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If you’re in the process of buying a car or car insurance, you’ve probably noticed the term ‘factory-fitted immobiliser’ cropping up in vehicle specifications, insurance quote calculators and policy documents. But what exactly does it mean?
What is an immobiliser and how does it work?
Essentially, an immobiliser is an electronic device that prevents a vehicle from being started unless the correct key is used or specific key fob is present. A factory-fitted immobiliser is one that is fitted at the point of manufacture.
When you climb into your car and insert your key, the key or its fob sends a code to the electronic control unit (ECU), informing the car that it has permission to start the engine. If a thief was to gain entry and attempt to steal the car by hotwiring it or using an incorrect key, the ECU would not receive that all-important code. In this case, the immobiliser would activate and prevent the engine from running.
Immobilisers usually work by disabling two of the three main components involved in making the car start (i.e. the fuel system, the starter motor and/or the ignition).
Other types of immobiliser are available. Some require the driver to insert a touch key or to manually enter a PIN code sequence into the system using buttons on the central console, steering wheel and/or door panels. Some devices can even receive an encrypted code from a smartphone app via Bluetooth.
Does my car have an immobiliser?
You’re probably thinking, that sounds great but how can I tell if my car has an immobiliser when all of the technology is hidden away inside keys, fobs and ECUs?
Well, the good news is that factory-fitted immobilisers have been compulsory additions to new cars sold in the UK since October 1998. So, if your vehicle was made after this date you can be pretty certain that it has one (providing no former owners have had it removed or disabled). You can double-check by consulting your vehicle handbook, which is usually kept with the car (in the glove compartment) or can be downloaded online from the manufacturer’s website.
Cars that have been imported or were manufactured before October 1998 may not boast a factory-fitted immobiliser, but could have had an aftermarket immobiliser (ie one fitted after manufacture) installed by a past owner. Again, be sure to check the handbook and ask the seller.
If this isn’t possible, you can ask a mechanic to inspect your vehicle. If your chosen car doesn’t already have an immobiliser, you can, if you wish, arrange for one to be fitted under your ownership.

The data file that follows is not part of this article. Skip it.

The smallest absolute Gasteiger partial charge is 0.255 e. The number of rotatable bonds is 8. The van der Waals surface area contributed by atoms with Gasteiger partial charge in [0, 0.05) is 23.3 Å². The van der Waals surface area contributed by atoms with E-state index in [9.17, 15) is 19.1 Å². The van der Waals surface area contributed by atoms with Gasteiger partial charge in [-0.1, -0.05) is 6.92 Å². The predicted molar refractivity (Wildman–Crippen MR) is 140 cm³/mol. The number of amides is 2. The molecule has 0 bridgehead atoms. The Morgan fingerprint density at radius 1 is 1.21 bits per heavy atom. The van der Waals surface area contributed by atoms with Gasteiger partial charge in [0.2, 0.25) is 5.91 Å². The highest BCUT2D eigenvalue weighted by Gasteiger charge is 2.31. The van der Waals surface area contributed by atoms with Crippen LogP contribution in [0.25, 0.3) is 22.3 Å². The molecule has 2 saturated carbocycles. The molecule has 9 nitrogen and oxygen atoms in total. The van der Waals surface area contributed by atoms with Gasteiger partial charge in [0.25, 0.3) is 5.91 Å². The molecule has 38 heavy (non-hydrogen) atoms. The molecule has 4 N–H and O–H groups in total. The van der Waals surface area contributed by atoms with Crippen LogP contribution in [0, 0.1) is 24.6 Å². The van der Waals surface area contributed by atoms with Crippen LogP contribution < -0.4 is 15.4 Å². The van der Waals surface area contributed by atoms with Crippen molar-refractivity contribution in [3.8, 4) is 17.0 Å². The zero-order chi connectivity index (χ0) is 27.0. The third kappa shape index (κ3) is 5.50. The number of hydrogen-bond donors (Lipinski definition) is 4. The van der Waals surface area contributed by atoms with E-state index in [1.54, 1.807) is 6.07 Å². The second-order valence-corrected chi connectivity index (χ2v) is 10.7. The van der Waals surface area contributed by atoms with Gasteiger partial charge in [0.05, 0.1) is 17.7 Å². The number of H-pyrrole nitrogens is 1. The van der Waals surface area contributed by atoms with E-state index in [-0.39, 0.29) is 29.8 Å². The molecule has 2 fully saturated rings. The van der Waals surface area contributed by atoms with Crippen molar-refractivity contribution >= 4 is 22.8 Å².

How can an immobiliser benefit me?
Whether you fill in an online form or speak to a customer service advisor over the phone, one of the standard questions insurance companies will ask is whether your vehicle has an alarm and/or immobiliser fitted.
This is because such devices have a huge bearing on car security. The more secure the car, the less likely it is to be stolen – and if an insurer considers you to be low-risk, then it will usually reward you with lower insurance premiums.
Of course, technology isn’t infallible, but if your car has an immobiliser or you choose to have one fitted, you can enjoy the dual benefits of cheaper insurance (with some providers) and a much better chance of your vehicle staying where you left it!
What sorts of immobilisers are best?
Factory-fitted immobilisers are often seen as preferable because it’s assumed that they are fit for purpose and installed correctly. But, if your car doesn’t have one, it’s not the end of the world as you can always have one fitted. Just make sure you opt for a Thatcham-approved aftermarket device.
Thatcham Research is a not-for-profit motor insurance repair research centre, set up in 1969 to help minimise the cost of motor insurance claims and maintain safety standards. As part of its work, the organisation launched a set of categories for alarms and immobilisers in the 1990s, which have since become an industry benchmark.
Security systems and devices are rigorously tested for functionality, design and performance before they can achieve certification and be assigned one of the Thatcham categories, based on their type.
Immobilisers and alarms are deemed the most effective method of security, falling into ‘Category 1: electronic alarm and immobiliser’ and ‘Category 2: electronic immobiliser’ (ie a Category 1-standard immobiliser but with no alarm function). These are followed by mechanical immobilisers such as steering wheel locks in Category 3; wheel-locking nuts in Category 4; and different types of tracking devices in 5, 6 and 7.
Once you’ve chosen your immobiliser, the next step is to find an expert security system installer. Thatcham Fitters and the Mobile Electronics and Security Federation hold databases of approved installers who should be suitably qualified and skilled to fit your device correctly.
While immobiliser technology is usually tucked away out of sight, in the inner workings of your car and key, its widespread presence in both modern and older cars makes it an effective deterrent against would-be thieves. And if anyone is bold enough to attempt a break-in, they aren’t likely to get very far!
But the most tangible benefit for vehicle owners is surely the reduction in annual premiums that can often be gained by proudly selecting ‘Thatcham-approved immobiliser’ in a car insurance application.
The important thing to remember is that quality counts, so always make sure that you have a Thatcham-approved device, fitted at point of manufacture or by a reputable aftermarket installer.
Learn more about protecting your car from would-be thieves.